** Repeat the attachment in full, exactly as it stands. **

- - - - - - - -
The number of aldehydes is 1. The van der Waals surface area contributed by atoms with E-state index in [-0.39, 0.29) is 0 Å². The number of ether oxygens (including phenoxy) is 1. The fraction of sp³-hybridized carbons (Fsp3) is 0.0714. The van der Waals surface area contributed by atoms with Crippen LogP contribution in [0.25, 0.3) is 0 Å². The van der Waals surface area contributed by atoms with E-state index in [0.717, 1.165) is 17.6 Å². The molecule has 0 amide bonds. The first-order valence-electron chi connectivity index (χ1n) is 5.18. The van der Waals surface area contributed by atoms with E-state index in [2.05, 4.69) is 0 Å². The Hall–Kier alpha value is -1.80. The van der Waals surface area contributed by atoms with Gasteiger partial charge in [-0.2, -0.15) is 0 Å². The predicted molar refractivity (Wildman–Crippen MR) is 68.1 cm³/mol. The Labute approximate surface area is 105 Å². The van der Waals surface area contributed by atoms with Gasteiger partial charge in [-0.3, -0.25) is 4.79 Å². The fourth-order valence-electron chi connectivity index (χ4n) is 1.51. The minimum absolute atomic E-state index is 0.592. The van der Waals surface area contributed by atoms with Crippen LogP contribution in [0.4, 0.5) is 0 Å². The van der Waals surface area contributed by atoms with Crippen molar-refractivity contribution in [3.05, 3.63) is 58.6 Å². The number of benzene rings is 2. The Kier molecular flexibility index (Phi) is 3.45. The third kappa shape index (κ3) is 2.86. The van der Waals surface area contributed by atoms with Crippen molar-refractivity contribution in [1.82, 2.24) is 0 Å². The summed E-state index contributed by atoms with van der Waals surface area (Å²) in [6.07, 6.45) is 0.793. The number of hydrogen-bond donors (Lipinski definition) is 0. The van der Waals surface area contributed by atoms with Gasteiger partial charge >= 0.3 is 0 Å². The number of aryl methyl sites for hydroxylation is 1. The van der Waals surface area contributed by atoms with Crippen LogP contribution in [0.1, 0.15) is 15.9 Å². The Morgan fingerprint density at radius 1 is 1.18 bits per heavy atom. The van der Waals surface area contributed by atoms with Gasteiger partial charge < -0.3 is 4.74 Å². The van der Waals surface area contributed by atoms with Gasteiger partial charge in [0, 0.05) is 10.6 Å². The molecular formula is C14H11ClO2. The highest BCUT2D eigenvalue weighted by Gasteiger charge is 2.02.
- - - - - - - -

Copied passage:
The number of aldehydes is 1. The van der Waals surface area contributed by atoms with E-state index in [-0.39, 0.29) is 0 Å². The number of ether oxygens (including phenoxy) is 1. The fraction of sp³-hybridized carbons (Fsp3) is 0.0714. The van der Waals surface area contributed by atoms with Crippen LogP contribution in [0.25, 0.3) is 0 Å². The van der Waals surface area contributed by atoms with E-state index in [0.717, 1.165) is 17.6 Å². The molecule has 0 amide bonds. The first-order valence-electron chi connectivity index (χ1n) is 5.18. The van der Waals surface area contributed by atoms with E-state index in [2.05, 4.69) is 0 Å². The Hall–Kier alpha value is -1.80. The van der Waals surface area contributed by atoms with Gasteiger partial charge in [-0.2, -0.15) is 0 Å². The predicted molar refractivity (Wildman–Crippen MR) is 68.1 cm³/mol. The Labute approximate surface area is 105 Å². The van der Waals surface area contributed by atoms with Gasteiger partial charge in [-0.3, -0.25) is 4.79 Å². The fourth-order valence-electron chi connectivity index (χ4n) is 1.51. The minimum absolute atomic E-state index is 0.592. The van der Waals surface area contributed by atoms with Crippen LogP contribution in [0.4, 0.5) is 0 Å². The van der Waals surface area contributed by atoms with Crippen molar-refractivity contribution in [3.05, 3.63) is 58.6 Å². The number of benzene rings is 2. The Kier molecular flexibility index (Phi) is 3.45. The third kappa shape index (κ3) is 2.86. The van der Waals surface area contributed by atoms with Crippen molar-refractivity contribution in [1.82, 2.24) is 0 Å². The summed E-state index contributed by atoms with van der Waals surface area (Å²) in [6.07, 6.45) is 0.793. The number of hydrogen-bond donors (Lipinski definition) is 0. The van der Waals surface area contributed by atoms with Gasteiger partial charge >= 0.3 is 0 Å². The number of aryl methyl sites for hydroxylation is 1. The van der Waals surface area contributed by atoms with Crippen LogP contribution in [0.1, 0.15) is 15.9 Å². The Morgan fingerprint density at radius 1 is 1.18 bits per heavy atom. The van der Waals surface area contributed by atoms with Gasteiger partial charge < -0.3 is 4.74 Å². The van der Waals surface area contributed by atoms with Gasteiger partial charge in [0, 0.05) is 10.6 Å². The molecular formula is C14H11ClO2. The highest BCUT2D eigenvalue weighted by Gasteiger charge is 2.02.